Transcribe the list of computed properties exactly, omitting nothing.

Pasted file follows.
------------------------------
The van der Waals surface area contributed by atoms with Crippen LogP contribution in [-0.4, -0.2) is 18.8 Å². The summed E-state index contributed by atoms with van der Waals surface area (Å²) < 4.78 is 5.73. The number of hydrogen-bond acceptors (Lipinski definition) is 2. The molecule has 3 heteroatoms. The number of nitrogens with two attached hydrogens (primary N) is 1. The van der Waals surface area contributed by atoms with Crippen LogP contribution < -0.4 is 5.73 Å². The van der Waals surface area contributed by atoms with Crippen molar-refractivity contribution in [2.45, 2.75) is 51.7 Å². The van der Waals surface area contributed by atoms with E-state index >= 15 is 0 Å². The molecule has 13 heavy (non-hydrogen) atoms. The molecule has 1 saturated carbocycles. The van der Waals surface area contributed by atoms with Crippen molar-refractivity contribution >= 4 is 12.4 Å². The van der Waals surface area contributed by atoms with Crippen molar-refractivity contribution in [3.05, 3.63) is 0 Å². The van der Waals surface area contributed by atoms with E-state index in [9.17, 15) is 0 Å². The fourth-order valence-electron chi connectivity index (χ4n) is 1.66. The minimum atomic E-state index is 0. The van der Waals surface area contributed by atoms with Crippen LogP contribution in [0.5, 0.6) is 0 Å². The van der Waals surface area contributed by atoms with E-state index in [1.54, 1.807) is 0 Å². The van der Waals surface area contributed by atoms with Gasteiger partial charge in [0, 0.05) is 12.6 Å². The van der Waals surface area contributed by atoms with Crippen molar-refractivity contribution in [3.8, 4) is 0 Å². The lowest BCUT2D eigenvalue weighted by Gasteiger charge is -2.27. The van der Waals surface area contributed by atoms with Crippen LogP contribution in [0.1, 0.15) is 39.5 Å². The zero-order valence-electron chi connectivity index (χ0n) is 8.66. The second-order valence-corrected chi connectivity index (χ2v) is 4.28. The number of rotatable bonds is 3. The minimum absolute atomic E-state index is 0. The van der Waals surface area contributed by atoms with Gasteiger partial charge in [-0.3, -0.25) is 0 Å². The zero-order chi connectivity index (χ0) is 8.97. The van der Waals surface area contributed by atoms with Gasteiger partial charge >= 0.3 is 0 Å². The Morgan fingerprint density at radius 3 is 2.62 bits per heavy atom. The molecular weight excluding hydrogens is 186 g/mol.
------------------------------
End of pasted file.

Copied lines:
The van der Waals surface area contributed by atoms with Crippen LogP contribution in [-0.4, -0.2) is 18.8 Å². The summed E-state index contributed by atoms with van der Waals surface area (Å²) < 4.78 is 5.73. The number of hydrogen-bond acceptors (Lipinski definition) is 2. The molecule has 3 heteroatoms. The number of nitrogens with two attached hydrogens (primary N) is 1. The van der Waals surface area contributed by atoms with Crippen LogP contribution < -0.4 is 5.73 Å². The van der Waals surface area contributed by atoms with Crippen molar-refractivity contribution in [2.45, 2.75) is 51.7 Å². The van der Waals surface area contributed by atoms with E-state index >= 15 is 0 Å². The molecule has 13 heavy (non-hydrogen) atoms. The molecule has 1 saturated carbocycles. The van der Waals surface area contributed by atoms with Crippen molar-refractivity contribution >= 4 is 12.4 Å². The van der Waals surface area contributed by atoms with Crippen molar-refractivity contribution in [3.05, 3.63) is 0 Å². The van der Waals surface area contributed by atoms with E-state index in [9.17, 15) is 0 Å². The fourth-order valence-electron chi connectivity index (χ4n) is 1.66. The minimum atomic E-state index is 0. The van der Waals surface area contributed by atoms with Crippen LogP contribution in [0.5, 0.6) is 0 Å². The van der Waals surface area contributed by atoms with E-state index in [1.54, 1.807) is 0 Å². The van der Waals surface area contributed by atoms with Gasteiger partial charge in [0, 0.05) is 12.6 Å². The van der Waals surface area contributed by atoms with Crippen molar-refractivity contribution in [3.8, 4) is 0 Å². The lowest BCUT2D eigenvalue weighted by Gasteiger charge is -2.27. The van der Waals surface area contributed by atoms with Crippen LogP contribution in [0.1, 0.15) is 39.5 Å². The zero-order valence-electron chi connectivity index (χ0n) is 8.66. The second-order valence-corrected chi connectivity index (χ2v) is 4.28. The number of rotatable bonds is 3. The minimum absolute atomic E-state index is 0. The van der Waals surface area contributed by atoms with Gasteiger partial charge in [-0.3, -0.25) is 0 Å². The zero-order chi connectivity index (χ0) is 8.97. The van der Waals surface area contributed by atoms with Gasteiger partial charge >= 0.3 is 0 Å². The Morgan fingerprint density at radius 3 is 2.62 bits per heavy atom. The molecular weight excluding hydrogens is 186 g/mol.